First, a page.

Students gather to take back the night

Published 12 months ago - 475

On Thursday October 12, PAWS held their third annual Take Back the Night walk to advocate for survivors of sexual violence. About 100 students joined Peers Advocating for the Wellness of Students (PAWS) in their walk around campus at nightfall to signify that woman, or anyone for that matter, should not have to live in fear. PAWS provided glow sticks and a police detail in order to light the walk, really signifying the message that together we can overcome violence and the fear it bestows upon us.

PAWS is a well known club on campus that holds meetings and community events to advocate for the overall wellness of students. “This is my favorite event throughout the year,” said Brenna Burke, Assumption College senior. “It gets so many different groups on campus to come together for an important issue.”

The event began with a speech from Conway Campbell, Dean of Campus Life. Campbell read an excerpt from the bible, the Good Samaritan, reminding students how important it is to be a good neighbor. “A neighbor is more than just somebody who lives in close proximity,” he reminded students. “As a good neighbor, we go out of our way to ensure their needs are taken care of.”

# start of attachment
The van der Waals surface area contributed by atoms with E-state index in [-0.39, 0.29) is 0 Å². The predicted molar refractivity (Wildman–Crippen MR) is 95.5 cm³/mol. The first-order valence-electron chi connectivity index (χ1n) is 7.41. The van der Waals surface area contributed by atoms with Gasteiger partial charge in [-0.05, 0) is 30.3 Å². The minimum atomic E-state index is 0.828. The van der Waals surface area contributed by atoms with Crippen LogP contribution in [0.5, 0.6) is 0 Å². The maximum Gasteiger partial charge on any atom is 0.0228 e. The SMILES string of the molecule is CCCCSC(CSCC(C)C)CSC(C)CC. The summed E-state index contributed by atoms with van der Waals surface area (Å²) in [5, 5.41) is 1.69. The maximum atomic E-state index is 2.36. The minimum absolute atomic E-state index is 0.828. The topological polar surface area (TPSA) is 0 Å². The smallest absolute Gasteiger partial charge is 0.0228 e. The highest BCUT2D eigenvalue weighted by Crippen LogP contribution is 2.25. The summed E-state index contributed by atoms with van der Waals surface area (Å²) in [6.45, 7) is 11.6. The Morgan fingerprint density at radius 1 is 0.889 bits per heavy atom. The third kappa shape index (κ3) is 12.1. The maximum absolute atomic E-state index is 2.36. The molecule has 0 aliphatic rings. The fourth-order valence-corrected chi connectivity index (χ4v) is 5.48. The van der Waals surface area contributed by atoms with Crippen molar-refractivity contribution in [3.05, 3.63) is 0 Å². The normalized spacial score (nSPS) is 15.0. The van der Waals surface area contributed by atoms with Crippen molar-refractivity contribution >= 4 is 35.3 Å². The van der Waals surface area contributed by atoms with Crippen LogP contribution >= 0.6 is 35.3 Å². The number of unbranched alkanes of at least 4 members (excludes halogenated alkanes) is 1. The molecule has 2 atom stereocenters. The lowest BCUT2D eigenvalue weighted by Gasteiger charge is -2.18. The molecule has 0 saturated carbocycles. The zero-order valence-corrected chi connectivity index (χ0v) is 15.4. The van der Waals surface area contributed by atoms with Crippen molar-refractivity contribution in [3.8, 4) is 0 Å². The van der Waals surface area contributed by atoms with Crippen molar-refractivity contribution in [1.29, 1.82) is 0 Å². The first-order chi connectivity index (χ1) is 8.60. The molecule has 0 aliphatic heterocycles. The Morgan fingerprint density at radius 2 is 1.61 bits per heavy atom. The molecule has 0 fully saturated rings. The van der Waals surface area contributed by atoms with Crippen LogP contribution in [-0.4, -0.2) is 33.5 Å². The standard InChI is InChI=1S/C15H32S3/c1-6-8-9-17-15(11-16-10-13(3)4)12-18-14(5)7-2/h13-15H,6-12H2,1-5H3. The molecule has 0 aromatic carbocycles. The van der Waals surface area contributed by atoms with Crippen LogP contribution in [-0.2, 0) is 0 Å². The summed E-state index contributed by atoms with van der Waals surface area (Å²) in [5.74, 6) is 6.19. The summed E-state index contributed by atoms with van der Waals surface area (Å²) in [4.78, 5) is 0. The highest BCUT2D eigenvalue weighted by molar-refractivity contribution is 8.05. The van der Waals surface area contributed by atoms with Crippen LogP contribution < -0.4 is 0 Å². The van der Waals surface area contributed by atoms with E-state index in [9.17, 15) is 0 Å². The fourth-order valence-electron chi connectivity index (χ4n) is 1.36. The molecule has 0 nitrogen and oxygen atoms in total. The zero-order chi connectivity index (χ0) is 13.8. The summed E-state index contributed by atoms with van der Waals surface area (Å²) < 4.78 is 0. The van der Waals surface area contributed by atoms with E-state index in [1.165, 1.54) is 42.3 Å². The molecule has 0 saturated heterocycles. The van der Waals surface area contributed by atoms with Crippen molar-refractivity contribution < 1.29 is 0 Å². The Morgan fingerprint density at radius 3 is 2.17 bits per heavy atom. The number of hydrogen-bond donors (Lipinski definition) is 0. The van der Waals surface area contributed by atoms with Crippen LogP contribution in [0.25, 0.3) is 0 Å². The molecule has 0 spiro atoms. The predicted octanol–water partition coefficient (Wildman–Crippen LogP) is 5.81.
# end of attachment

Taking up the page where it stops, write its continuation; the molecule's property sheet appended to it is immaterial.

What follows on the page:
The walk contained nine stops around campus, each of which included a small activity relating all of the ways sexual violence is present in our society. Different clubs on campus hosted the stops; SGA members read poetry regarding pain and forgiveness, the Co-ed Acapella club, Hound Sound, performed “Titanium” by Sia, AC Allies read statistics regarding sexual abuse in the LGBTQIA+ community, and the social justice club read survivor stories aloud. The walk was full of powerful moral from all who joined.

What do we want? Safe campuses! When do we want them? Now!” Each walk participant chanted loudly and proudly throughout the entire event.

A twin size mattress was carried by members for the entire duration of the walk to symbolize the emotional weight that victims of sexual abuse carry around at all times. Allison Carr, the relationship advocate for PAWS, was inspired with the idea of the mattress carry when she heard the survivor story regarding Columbia University student Emma Sulkowicz.

Emma Sulkowicz was sexually assaulted on her campus and felt Columbia University did nothing about the issue. She felt so strongly that her message, and the message from every other survivor, needed to be heard. Society must stop sweeping sexual assaults under the rug. In order to advocate for herself and her peers, Sulkowicz carried her mattress across the stage the day she graduated from Columbia University. To stand with her in solidarity, Assumption students participated in their own mattress carry.

The purpose is to gather as a community, to walk forward, even with the emotional weight we may bare,” said Carr. “This is not something we stand for. This is something we march for.”


Jean Straccia, a senior, studies chemistry and English. She is a staff writer for Le Provocateur.

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